1. Abigail - Site Author October 10, 2012 at 10:54 am

      Annie,
      You make some excellent points. I agree that Wills, POA and Directives are a good idea. I heard by email from another widow who is engaged, but holding off on marriage for just this reason, but getting the directives sorted out in the meantime. She is worried that in the case of catastrophe she will be cut out of the decision making process. But I agree, money should never dictate a marriage decision. As you say, merging assets is part of what marriage is about. As for kid’s inheritance, I have found trusts for the kids a good way to go. It was something I had to set up for them by law, but I am glad for them since it takes the “theirs vs mine” out of the equation. This financial equation is something that I know widows grapple with, so I thought it was a worthy subject to discuss. I’m glad for your post showing “the other side” so to speak.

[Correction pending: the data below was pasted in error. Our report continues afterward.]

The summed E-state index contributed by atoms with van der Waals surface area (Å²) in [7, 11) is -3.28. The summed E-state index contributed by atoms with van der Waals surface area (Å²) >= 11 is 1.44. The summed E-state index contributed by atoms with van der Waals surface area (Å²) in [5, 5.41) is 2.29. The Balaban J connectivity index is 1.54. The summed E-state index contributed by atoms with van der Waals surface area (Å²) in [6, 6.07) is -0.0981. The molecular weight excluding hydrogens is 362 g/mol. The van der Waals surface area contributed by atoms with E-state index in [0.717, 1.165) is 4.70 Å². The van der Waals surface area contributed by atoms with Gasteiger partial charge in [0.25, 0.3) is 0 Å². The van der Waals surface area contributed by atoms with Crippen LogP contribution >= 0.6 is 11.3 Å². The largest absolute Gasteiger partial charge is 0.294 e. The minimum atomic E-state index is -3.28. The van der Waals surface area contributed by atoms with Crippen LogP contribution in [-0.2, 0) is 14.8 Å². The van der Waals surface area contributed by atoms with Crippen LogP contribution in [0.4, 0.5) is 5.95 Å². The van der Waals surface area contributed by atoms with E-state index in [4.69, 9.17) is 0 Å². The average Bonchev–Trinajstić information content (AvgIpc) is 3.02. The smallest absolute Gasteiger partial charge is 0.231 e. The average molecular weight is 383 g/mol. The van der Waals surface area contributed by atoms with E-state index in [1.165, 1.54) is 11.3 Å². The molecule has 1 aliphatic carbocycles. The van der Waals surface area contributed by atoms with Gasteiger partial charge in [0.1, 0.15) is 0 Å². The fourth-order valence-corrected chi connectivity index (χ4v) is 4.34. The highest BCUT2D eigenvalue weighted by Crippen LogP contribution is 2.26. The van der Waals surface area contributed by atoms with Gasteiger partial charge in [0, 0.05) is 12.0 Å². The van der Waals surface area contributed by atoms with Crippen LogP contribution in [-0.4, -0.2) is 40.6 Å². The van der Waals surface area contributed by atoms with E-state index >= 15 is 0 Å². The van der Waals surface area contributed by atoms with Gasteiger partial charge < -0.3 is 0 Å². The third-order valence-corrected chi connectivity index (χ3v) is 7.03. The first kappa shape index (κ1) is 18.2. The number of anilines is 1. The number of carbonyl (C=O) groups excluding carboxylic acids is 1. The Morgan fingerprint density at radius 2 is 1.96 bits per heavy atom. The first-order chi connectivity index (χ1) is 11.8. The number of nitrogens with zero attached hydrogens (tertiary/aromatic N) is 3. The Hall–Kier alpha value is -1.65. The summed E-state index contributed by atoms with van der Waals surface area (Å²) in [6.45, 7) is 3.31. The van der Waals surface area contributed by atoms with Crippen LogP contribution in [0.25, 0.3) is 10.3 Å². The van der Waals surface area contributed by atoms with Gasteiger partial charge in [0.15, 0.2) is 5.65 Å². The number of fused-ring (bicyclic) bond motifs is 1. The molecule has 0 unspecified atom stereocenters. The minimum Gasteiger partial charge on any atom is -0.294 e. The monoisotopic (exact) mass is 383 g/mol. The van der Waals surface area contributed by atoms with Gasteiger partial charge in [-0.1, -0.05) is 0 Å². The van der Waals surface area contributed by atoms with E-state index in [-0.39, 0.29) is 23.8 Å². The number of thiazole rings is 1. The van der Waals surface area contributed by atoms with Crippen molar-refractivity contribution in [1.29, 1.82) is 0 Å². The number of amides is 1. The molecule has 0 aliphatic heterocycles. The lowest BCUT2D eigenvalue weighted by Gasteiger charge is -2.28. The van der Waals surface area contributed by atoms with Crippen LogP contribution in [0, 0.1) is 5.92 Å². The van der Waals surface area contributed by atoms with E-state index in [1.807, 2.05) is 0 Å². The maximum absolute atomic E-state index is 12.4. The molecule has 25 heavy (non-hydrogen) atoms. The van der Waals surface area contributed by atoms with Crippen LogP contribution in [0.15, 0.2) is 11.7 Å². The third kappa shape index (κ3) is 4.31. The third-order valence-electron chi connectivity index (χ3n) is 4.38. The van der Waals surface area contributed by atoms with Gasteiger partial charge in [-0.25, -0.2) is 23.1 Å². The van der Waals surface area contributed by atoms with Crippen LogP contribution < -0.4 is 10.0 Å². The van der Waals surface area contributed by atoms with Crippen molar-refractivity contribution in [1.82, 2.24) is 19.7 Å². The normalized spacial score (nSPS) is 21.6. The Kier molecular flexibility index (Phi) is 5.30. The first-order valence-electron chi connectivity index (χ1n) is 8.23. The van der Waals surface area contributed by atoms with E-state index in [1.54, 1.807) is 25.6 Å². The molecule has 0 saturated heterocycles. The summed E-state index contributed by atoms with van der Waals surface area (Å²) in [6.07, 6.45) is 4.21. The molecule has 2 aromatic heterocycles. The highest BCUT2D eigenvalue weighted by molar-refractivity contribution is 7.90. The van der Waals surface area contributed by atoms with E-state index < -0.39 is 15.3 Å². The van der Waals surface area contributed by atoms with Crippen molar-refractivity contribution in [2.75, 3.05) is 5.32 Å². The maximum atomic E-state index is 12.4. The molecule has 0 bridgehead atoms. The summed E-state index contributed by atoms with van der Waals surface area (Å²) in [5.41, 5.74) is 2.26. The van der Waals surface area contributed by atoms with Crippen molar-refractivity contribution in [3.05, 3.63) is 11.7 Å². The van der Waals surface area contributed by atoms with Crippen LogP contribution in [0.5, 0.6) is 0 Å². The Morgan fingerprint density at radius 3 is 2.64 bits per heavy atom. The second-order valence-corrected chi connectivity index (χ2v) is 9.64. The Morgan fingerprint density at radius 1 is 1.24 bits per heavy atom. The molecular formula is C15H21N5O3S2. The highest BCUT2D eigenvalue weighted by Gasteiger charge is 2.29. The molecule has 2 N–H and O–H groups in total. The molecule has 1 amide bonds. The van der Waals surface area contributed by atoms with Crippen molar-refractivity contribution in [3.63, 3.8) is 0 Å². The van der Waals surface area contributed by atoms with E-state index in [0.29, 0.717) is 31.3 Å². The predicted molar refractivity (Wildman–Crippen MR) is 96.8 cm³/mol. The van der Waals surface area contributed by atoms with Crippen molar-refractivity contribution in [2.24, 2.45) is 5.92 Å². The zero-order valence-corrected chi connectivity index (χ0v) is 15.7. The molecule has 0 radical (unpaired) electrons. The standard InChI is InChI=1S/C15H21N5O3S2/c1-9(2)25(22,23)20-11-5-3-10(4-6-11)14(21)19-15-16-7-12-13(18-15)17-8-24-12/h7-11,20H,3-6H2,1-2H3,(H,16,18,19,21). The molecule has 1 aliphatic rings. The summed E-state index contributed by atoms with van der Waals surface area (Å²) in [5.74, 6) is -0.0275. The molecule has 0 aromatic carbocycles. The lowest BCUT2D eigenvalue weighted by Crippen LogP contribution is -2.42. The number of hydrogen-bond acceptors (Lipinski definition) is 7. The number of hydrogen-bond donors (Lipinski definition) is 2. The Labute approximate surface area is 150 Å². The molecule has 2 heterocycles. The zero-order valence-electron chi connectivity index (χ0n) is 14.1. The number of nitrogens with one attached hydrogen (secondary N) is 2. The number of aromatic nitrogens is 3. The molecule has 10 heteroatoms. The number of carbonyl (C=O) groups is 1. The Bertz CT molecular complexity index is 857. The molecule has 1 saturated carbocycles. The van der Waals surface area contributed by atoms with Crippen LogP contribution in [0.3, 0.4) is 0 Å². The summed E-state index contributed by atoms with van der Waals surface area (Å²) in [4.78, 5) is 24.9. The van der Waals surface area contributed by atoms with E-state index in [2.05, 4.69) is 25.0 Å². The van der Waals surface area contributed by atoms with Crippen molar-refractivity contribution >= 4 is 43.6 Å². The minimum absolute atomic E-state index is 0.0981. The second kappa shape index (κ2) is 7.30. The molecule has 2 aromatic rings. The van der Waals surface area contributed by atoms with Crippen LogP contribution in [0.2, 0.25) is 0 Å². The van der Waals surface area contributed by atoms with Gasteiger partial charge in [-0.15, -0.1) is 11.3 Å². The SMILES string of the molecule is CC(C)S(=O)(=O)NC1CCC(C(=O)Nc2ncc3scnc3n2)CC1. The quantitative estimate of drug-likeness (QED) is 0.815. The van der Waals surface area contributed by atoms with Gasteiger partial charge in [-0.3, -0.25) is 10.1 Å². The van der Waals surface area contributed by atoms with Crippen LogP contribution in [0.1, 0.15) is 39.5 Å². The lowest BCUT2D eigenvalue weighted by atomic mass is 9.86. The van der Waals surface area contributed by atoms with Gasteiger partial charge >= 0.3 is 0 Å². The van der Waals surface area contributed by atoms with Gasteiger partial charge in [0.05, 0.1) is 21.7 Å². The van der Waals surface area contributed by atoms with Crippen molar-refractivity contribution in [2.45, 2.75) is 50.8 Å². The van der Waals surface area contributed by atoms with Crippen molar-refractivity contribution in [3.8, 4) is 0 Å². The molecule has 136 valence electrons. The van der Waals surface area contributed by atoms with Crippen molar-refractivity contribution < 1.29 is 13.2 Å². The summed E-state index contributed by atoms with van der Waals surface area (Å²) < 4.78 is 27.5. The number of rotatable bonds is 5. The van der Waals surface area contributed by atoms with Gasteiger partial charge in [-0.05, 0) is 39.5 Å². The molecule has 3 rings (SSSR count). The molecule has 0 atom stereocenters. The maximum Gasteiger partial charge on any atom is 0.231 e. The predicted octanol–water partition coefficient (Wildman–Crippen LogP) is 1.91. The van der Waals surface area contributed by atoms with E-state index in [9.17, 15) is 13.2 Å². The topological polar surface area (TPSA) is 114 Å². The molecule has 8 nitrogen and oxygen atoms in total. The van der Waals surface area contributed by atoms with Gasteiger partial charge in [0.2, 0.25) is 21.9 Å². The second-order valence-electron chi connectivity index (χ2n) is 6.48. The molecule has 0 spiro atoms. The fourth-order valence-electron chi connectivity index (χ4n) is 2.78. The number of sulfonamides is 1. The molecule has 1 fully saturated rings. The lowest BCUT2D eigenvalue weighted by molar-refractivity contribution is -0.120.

2. Cathy October 15, 2012 at 9:49 am

    great on so many levels – I didn’t just want a “boyfriend” – but the financial aspect has been challenging. SS benefits are distributed to each kid that were yours previously. So if a family got $1000 split between say, 4 people then the $1000 still goes to the family but the widow doesn’t get it in her name. This was a surprising and happy realization to me. Still the same money just distributed differently. Tax time was awful – with out going too much into it, a december wedding was really dumb… should have waited until January of the next year. It messed everything up. all my benefits were stopped and the bursary one son was on at private school was being challenged. Because his magical new step dad was in the picture and had to pay for EVERYTHING?? we are now 3 years into marriage and all the financial stuff has calmed down and I’m glad we did it, it is glue where there sometimes would have been no glue.